The cigar finishes smooth without a hint of harshness. No nicotine kick. And still medium bodied.

And now for something completely different:

I took time off from being a project manager in commercial construction. It was killing me. I was 40. And the pressure to keep on schedule and on budget got to me. I found out I had high blood pressure during a blood drive at my daughter’s school and when they took my blood pressure, I was told they could not take my blood. Go see a doctor.

40 was too young to die so I had some choices to make.

I went to work, for an old friend, as a structural draftsman…in construction, anyone on a board is called a “Detailer.”
I was a detailer. It is what I learned in my youth. Before I was old enough to drive, my father brought me down to his structural fab shop and put me on a board. And while I was going to CSULB, the company sent me to L.A. Trade Tech to get my two year certificate as a structural detailer. It turned out to stead me well later in life. I always took jobs on the side and made between $100-$150 an hour for my work. And that was a long time ago.

Back then, we used formulas to figure out the geometry and trig problems. Calculators did not come until the late 1970’s. And ones that would do the geometry and trig for you came in the late 80’s. We also had no computers to help us. We had a pencil.

I was working in Fullerton, CA. Not far from La Habra which was ritzy in places and had some hills and forest area behind where I worked.

On a hot day with the A/C busted, we opened the front and back doors. It was a small place with three rooms in a strip mall. Each room housed three detailers. I was in the middle room.

One day, lo and behold…a ferret walked in. It didn’t seem to be afraid of us. As it walked towards me, I bent over and extended my arm. In a flash, the fucking ferret grabbed on to my forearm with all 4 legs and a death grip and began punching away at my skin with its teeth.

I ran around the office waving my arm trying to get the damn thing off. It wouldn’t let go. I screamed like a little girl and no one could get me to hold still. I was screaming the 7 words not allowed on TV (Thank you George Carlin).

It finally flew off my arm and blood gushed from my arm. I started to go into shock. Did my boss or co-workers call 911? Of course not. It was just a little ferret attack. And possibly a wild ferret as we were right on the edge of the open hills and forest.

I collapsed on the floor because I thought I was going to faint… and screamed out at everyone to close the fucking doors! Do not let that piece of shit weasel get out or I will, for sure, be required to take the rabies series inoculations.

My doctor was around the block. Dr. Mutter. When he saw me, he got on the phone with my boss and SCREAMED at him not to let that animal loose. I had never heard my mild mannered doctor curse.

He bandaged my entire arm and warned me that if that ferret got loose…and then he made the motion of a needle going into my stomach….shaking his head the whole time.

I gulped the gulp of a pussy.

When I got back, Animal Control was there. A giant black man was trying to catch the elusive ferret with the long stick thing with a loop.

He finally caught it and the little critter let out screeching that made us cover our ears.

Now here is the interesting part…..The boss had this stupid, good looking blonde working for him in his blue print store, next to the drafting company. She was really stupid. But she was a looker.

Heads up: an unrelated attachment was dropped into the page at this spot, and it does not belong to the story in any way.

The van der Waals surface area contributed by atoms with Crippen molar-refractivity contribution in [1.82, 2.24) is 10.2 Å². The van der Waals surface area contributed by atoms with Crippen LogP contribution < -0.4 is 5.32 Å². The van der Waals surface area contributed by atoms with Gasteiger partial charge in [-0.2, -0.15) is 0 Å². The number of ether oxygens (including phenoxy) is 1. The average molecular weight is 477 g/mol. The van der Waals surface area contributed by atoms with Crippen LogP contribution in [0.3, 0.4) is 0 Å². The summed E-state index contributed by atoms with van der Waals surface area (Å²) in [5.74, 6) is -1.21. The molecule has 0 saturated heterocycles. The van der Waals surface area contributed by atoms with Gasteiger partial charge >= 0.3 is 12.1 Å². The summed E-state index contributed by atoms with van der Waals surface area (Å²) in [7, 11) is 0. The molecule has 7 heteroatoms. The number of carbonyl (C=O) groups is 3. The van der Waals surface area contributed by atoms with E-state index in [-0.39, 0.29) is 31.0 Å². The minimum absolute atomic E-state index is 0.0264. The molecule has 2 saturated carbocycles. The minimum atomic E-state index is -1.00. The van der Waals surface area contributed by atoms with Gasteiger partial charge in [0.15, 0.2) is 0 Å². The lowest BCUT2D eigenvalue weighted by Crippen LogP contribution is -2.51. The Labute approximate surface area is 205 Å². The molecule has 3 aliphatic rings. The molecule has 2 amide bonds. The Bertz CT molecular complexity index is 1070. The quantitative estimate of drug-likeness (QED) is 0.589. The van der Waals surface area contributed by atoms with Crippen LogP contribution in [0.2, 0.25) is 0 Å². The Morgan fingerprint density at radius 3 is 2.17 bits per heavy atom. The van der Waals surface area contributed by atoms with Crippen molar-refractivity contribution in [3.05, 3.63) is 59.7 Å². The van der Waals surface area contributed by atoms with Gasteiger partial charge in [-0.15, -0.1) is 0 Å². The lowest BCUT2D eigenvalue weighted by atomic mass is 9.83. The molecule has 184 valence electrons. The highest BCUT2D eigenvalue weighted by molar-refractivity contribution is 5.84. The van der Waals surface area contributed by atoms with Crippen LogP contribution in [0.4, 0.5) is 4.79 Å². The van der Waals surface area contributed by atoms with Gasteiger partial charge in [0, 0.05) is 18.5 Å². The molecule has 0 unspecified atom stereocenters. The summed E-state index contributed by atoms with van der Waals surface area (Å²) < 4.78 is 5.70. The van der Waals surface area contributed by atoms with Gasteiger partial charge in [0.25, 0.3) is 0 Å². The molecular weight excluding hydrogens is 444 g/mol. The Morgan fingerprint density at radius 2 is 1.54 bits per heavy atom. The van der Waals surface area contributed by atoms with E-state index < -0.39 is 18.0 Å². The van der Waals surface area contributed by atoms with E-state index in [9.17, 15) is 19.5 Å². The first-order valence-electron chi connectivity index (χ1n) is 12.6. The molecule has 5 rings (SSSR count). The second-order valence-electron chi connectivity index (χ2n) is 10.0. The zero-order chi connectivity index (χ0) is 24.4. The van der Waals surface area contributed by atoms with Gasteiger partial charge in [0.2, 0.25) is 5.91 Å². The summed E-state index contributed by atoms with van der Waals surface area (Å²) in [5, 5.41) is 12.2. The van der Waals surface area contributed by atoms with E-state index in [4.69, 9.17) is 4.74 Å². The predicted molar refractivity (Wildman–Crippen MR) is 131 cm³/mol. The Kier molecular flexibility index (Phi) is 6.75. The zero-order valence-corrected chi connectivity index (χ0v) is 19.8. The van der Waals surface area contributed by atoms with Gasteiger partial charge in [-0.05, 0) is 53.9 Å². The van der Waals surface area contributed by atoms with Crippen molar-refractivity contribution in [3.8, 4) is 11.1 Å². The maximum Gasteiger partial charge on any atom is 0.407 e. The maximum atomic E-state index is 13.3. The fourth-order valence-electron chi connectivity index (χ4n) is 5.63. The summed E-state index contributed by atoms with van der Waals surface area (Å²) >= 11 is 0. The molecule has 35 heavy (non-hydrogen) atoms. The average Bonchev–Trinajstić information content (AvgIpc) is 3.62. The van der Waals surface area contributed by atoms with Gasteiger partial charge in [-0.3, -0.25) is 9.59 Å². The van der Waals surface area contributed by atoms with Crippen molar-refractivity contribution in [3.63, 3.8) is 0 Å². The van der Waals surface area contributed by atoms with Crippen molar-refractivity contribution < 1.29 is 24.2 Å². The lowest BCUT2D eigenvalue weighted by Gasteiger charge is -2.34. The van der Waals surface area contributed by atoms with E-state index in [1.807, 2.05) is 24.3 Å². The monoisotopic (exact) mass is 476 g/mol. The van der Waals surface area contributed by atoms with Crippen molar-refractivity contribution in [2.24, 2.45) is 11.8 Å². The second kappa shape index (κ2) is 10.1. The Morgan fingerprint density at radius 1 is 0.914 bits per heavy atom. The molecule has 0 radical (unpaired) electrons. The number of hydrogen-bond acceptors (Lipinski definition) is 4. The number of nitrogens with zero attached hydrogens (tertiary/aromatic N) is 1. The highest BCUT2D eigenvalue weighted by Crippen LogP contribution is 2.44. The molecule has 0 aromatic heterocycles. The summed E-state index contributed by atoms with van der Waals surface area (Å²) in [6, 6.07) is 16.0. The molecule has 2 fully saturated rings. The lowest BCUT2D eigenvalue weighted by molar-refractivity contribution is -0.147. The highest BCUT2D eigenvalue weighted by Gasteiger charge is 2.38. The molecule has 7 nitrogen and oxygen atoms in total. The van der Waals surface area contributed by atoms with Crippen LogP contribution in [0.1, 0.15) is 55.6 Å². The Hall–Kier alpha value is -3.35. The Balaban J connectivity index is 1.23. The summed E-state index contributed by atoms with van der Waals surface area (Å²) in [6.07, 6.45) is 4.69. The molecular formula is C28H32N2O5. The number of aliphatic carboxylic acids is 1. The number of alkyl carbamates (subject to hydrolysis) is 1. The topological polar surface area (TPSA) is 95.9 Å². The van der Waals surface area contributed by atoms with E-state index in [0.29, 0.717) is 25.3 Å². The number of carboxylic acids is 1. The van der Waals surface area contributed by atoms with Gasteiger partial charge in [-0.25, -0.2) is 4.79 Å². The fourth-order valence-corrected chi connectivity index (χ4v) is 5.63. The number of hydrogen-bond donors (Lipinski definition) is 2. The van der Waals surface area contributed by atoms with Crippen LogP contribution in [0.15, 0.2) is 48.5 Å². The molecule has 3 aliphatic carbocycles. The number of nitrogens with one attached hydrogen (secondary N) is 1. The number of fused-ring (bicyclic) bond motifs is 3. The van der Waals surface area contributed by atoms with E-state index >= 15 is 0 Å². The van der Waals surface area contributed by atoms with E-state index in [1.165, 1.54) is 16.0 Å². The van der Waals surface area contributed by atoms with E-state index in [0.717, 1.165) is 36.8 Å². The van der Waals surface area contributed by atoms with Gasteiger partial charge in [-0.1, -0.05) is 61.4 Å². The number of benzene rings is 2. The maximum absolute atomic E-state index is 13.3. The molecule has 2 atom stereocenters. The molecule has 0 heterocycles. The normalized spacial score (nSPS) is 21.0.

She was on our side of the building, like everyone else, watching this man try to catch the fucking ferret.

When it started screeching, this stupid woman screamed, “You fucking N****r! Let it go. You are hurting it!! You fucking N****r!”
Everyone was in shock.

The animal control guy dropped the stick with the ferret’s head still in the loop…the ferret tried to make a get away with a 6’ stick attached to it….no go. It hid behind some curtains.

He asked, “What did you call me?”

And the stupid bitch repeated it!!!! She fucking repeated it!

Oh my God. What a racist bitch.

But now I’m thinking the damn weasel is going to get away and I will have 6 weeks of shots to my belly because of a race war inside the drafting company.

I begged the man to please capture and secure the animal and don’t listen to the idiot woman. He calmed down and did just that.

I walked out alone with him and apologized profusely for the act of racism that just occurred. He was very magnanimous, and gracious, and left.

I walked back into the drafting room, walked quickly up to the bitch and slapped her with an open hand.

I screamed at her, “Do you realize what you almost did? You fucking piece of shit, bitch, cocksucker. If he didn’t capture it, I would have to go through some very painful inoculations!!!!!!”

She apologized as her hand rubbed her cheek where I smacked her. She didn’t have a green card so I didn’t care. She was from Germany and even though my wife is too and worked part time doing the books for the place, she had nothing to do with this imbecile.

Then I waited. And waited. And waited. For 10 days.

And then it came. A little post card from Animal Control saying that the animal did not have rabies. One of the longest 10 days in my life.

I still have that post card framed and hanging in our bathroom.


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2 replies

  1. Sounds like a winner Katman…I think I’ll look for the Robusto, so I can finish that stick before I’m too old to remember what I’m smoking…Price point is really important to me these days and this is at the top of the range for me…Cigars and golf are expensive habits my friend…Nice review dude…

  2. Yes, I’ve had those moments when the cigar was so good I just wanted to eat it. Glad this Curivari connotes the same for you. As for your “And now for something completely different” segment . . . I find that I end up with a lot of ash on myself as I read them. The hilarity of “Man vs. Ferret” is a perfect example of why this phenomena occurs.